Successful malpractice defense lies in body of evidence

June 1, 2006

The very best protection a dermatologist can have is summed up in asingle word: Evidence.

When patients or families learn that a loved one has malignant melanoma, one of the first questions is often whether the cancer could have been cured if it was diagnosed earlier.

It's a valid question - because melanoma can be mistaken for other conditions or overlooked altogether. Some medical experts say it is not unreasonable for a physician to miss about 20 percent of melanomas during a physical examination.

The second question is increasingly whether to sue the patient's dermatologist for failing to diagnose the condition. In fact, melanoma is the most common source of dermatology lawsuits. Failure-to-diagnose cases now represent one-fifth of all negligence claims and lawsuits. When a life may hang in the balance, it's easy to understand that in some cases, from the patients' perspective, a mistake was made and someone should be blamed.

Understandably, dermatologists are most open to lawsuits when dealing with high-risk melanoma patients, who are among the most challenging patients to track and present significant opportunities for missed diagnosis.

This is pretty sobering stuff given the ferocity of the disease and the potential impact of a lawsuit. Add to that the fact that some 50 percent of melanoma cases are attributable to new moles and you've got the perfect situation for missed diagnosis, costly litigation and large jury awards.

What to do?

So what can a dermatologist do to mitigate the risk of melanoma-related litigation and, if involved in a lawsuit, reduce overall liability?

The very best protection a dermatologist can have is summed up in a single word: Evidence. Having complete, high-quality evidence on high-risk melanoma patients will enable more effective, and ultimately more successful, legal representation.

In cases where there was no mistake, you are prepared to have the matter dismissed. In cases where there was an error, you are better able to settle the matter quickly and with less rancor and expense.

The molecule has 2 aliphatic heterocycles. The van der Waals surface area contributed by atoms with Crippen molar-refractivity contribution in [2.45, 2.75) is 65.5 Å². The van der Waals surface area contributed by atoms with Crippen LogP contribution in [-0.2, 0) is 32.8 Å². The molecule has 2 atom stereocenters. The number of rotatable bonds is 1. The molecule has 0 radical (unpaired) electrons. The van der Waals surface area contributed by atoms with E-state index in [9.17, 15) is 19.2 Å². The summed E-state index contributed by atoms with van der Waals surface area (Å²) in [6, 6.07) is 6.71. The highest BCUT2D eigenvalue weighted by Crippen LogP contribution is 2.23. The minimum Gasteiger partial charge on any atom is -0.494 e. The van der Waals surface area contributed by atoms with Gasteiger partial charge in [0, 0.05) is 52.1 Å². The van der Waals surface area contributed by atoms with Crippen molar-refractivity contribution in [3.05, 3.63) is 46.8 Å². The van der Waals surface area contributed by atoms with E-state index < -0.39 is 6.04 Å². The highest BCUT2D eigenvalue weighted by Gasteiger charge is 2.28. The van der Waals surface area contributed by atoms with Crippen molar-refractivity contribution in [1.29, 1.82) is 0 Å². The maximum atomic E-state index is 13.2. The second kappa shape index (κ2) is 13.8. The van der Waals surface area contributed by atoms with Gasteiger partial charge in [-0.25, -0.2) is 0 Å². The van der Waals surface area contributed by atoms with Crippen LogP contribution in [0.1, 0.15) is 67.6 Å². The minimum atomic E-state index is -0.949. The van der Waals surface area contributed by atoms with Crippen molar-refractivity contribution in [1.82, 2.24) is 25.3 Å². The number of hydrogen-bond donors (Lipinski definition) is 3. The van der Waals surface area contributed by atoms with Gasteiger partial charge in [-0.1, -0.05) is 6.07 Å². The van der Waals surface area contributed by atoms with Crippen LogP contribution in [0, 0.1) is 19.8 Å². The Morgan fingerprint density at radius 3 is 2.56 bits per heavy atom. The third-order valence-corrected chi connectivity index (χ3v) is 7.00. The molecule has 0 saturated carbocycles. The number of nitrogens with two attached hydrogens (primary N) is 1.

What constitutes quality?

What constitutes quality evidence?

While digital documentation of patients' records and medical procedures is being widely implemented in many fields of medicine, many dermatologists still have a system of tracking patients that combines memory, handwritten notes on the patient's chart and in-office photos of individual "suspicious-looking" moles. This subjective approach is no longer acceptable, either for the patient or the dermatologist.

I recently took a few minutes to speak with a dermatologist acquaintance of mine about his workload and documentation procedures.

"How many patients do you see in a day?" I asked.

"Sixty," he replied.

"How many in a week?"

"Two-forty."

"So that makes 960 patients a month, 5,760 for six months?" I pressed.

He nodded in affirmation.

"And you remember what's going on with each of these patients and have complete and thorough records you could present to a jury with confidence? And if an expert witness reviewed your records, she would draw the same conclusions and concur with your actions?" I queried.

At this point he conceded that his system might need improving.

Unfortunately for dermatologists and fortunately for plaintiff's attorneys, this antiquated form of record keeping is often the rule and not the exception.

The bottom line is that physicians cannot rely on subjective evidence in a court of law and patients deserve, and increasingly demand, documented accountability. Juries weaned on CourtTV have little sympathy for physicians and an abundance of sympathy for plaintiffs stricken with cancer. Only a well-documented, systematic, objective "body of evidence" has a chance of standing up in court or settlement deliberations.

Mitigation tips

Here are three tips for creating a body of evidence to mitigate the risk of melanoma-related malpractice litigation: